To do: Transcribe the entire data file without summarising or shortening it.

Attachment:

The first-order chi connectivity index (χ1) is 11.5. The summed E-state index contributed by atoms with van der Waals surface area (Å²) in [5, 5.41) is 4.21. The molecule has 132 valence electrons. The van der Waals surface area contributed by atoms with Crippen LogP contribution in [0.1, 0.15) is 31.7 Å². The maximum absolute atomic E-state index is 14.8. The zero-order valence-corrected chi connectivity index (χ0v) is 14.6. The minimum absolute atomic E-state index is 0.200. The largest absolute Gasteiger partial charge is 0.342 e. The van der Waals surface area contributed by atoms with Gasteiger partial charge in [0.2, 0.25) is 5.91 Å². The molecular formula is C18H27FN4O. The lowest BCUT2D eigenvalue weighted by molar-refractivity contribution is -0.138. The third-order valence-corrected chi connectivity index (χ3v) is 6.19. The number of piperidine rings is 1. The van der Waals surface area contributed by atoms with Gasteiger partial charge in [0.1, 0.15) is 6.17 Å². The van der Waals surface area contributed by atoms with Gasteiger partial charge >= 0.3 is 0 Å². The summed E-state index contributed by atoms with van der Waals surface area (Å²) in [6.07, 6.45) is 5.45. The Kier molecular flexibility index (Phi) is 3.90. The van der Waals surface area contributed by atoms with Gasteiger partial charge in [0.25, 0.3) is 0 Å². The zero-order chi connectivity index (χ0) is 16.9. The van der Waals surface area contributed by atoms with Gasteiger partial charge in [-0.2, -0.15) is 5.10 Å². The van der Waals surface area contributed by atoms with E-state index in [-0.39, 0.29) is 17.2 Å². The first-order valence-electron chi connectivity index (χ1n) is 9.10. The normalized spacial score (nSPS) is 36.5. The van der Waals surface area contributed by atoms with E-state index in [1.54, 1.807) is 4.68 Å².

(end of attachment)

The first-order chi connectivity index (χ1) is 11.5. The summed E-state index contributed by atoms with van der Waals surface area (Å²) in [5, 5.41) is 4.21. The molecule has 132 valence electrons. The van der Waals surface area contributed by atoms with Crippen LogP contribution in [0.1, 0.15) is 31.7 Å². The maximum absolute atomic E-state index is 14.8. The zero-order valence-corrected chi connectivity index (χ0v) is 14.6. The minimum absolute atomic E-state index is 0.200. The largest absolute Gasteiger partial charge is 0.342 e. The van der Waals surface area contributed by atoms with Gasteiger partial charge in [0.2, 0.25) is 5.91 Å². The molecular formula is C18H27FN4O. The lowest BCUT2D eigenvalue weighted by molar-refractivity contribution is -0.138. The third-order valence-corrected chi connectivity index (χ3v) is 6.19. The number of piperidine rings is 1. The van der Waals surface area contributed by atoms with Gasteiger partial charge in [0.1, 0.15) is 6.17 Å². The van der Waals surface area contributed by atoms with Gasteiger partial charge >= 0.3 is 0 Å². The summed E-state index contributed by atoms with van der Waals surface area (Å²) in [6.07, 6.45) is 5.45. The Kier molecular flexibility index (Phi) is 3.90. The van der Waals surface area contributed by atoms with Gasteiger partial charge in [0.25, 0.3) is 0 Å². The zero-order chi connectivity index (χ0) is 16.9. The van der Waals surface area contributed by atoms with Gasteiger partial charge in [-0.2, -0.15) is 5.10 Å². The van der Waals surface area contributed by atoms with E-state index in [-0.39, 0.29) is 17.2 Å². The first-order valence-electron chi connectivity index (χ1n) is 9.10. The normalized spacial score (nSPS) is 36.5. The van der Waals surface area contributed by atoms with E-state index in [1.54, 1.807) is 4.68 Å².